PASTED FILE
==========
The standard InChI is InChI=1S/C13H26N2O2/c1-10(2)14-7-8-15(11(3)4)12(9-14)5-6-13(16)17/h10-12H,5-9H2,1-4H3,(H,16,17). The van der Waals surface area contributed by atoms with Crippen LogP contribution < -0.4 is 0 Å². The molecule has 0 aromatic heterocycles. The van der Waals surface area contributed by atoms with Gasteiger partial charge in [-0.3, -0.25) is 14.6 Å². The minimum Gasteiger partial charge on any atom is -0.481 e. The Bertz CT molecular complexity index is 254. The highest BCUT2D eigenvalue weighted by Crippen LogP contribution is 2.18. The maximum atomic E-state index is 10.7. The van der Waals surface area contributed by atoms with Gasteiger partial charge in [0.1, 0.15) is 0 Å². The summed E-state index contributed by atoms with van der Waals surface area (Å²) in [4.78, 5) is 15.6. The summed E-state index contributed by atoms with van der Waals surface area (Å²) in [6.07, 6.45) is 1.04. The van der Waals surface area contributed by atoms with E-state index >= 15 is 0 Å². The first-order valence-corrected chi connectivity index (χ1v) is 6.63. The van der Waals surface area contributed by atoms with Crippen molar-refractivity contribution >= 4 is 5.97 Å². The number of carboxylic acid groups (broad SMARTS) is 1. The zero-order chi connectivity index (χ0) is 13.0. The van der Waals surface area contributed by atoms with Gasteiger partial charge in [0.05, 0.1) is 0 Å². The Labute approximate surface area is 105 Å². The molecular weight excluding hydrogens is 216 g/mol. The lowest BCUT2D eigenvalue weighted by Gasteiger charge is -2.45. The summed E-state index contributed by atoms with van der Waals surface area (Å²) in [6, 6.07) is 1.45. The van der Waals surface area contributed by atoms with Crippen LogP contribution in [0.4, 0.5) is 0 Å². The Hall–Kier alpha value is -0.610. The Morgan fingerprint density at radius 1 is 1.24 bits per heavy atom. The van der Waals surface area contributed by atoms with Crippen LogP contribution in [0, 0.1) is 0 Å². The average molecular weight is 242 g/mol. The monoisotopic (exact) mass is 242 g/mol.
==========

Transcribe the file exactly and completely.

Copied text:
The standard InChI is InChI=1S/C13H26N2O2/c1-10(2)14-7-8-15(11(3)4)12(9-14)5-6-13(16)17/h10-12H,5-9H2,1-4H3,(H,16,17). The van der Waals surface area contributed by atoms with Crippen LogP contribution < -0.4 is 0 Å². The molecule has 0 aromatic heterocycles. The van der Waals surface area contributed by atoms with Gasteiger partial charge in [-0.3, -0.25) is 14.6 Å². The minimum Gasteiger partial charge on any atom is -0.481 e. The Bertz CT molecular complexity index is 254. The highest BCUT2D eigenvalue weighted by Crippen LogP contribution is 2.18. The maximum atomic E-state index is 10.7. The van der Waals surface area contributed by atoms with Gasteiger partial charge in [0.1, 0.15) is 0 Å². The summed E-state index contributed by atoms with van der Waals surface area (Å²) in [4.78, 5) is 15.6. The summed E-state index contributed by atoms with van der Waals surface area (Å²) in [6.07, 6.45) is 1.04. The van der Waals surface area contributed by atoms with E-state index >= 15 is 0 Å². The first-order valence-corrected chi connectivity index (χ1v) is 6.63. The van der Waals surface area contributed by atoms with Crippen molar-refractivity contribution >= 4 is 5.97 Å². The number of carboxylic acid groups (broad SMARTS) is 1. The zero-order chi connectivity index (χ0) is 13.0. The van der Waals surface area contributed by atoms with Gasteiger partial charge in [0.05, 0.1) is 0 Å². The Labute approximate surface area is 105 Å². The molecular weight excluding hydrogens is 216 g/mol. The lowest BCUT2D eigenvalue weighted by Gasteiger charge is -2.45. The summed E-state index contributed by atoms with van der Waals surface area (Å²) in [6, 6.07) is 1.45. The van der Waals surface area contributed by atoms with Crippen LogP contribution in [0.4, 0.5) is 0 Å². The Hall–Kier alpha value is -0.610. The Morgan fingerprint density at radius 1 is 1.24 bits per heavy atom. The van der Waals surface area contributed by atoms with Crippen LogP contribution in [0, 0.1) is 0 Å². The average molecular weight is 242 g/mol. The monoisotopic (exact) mass is 242 g/mol.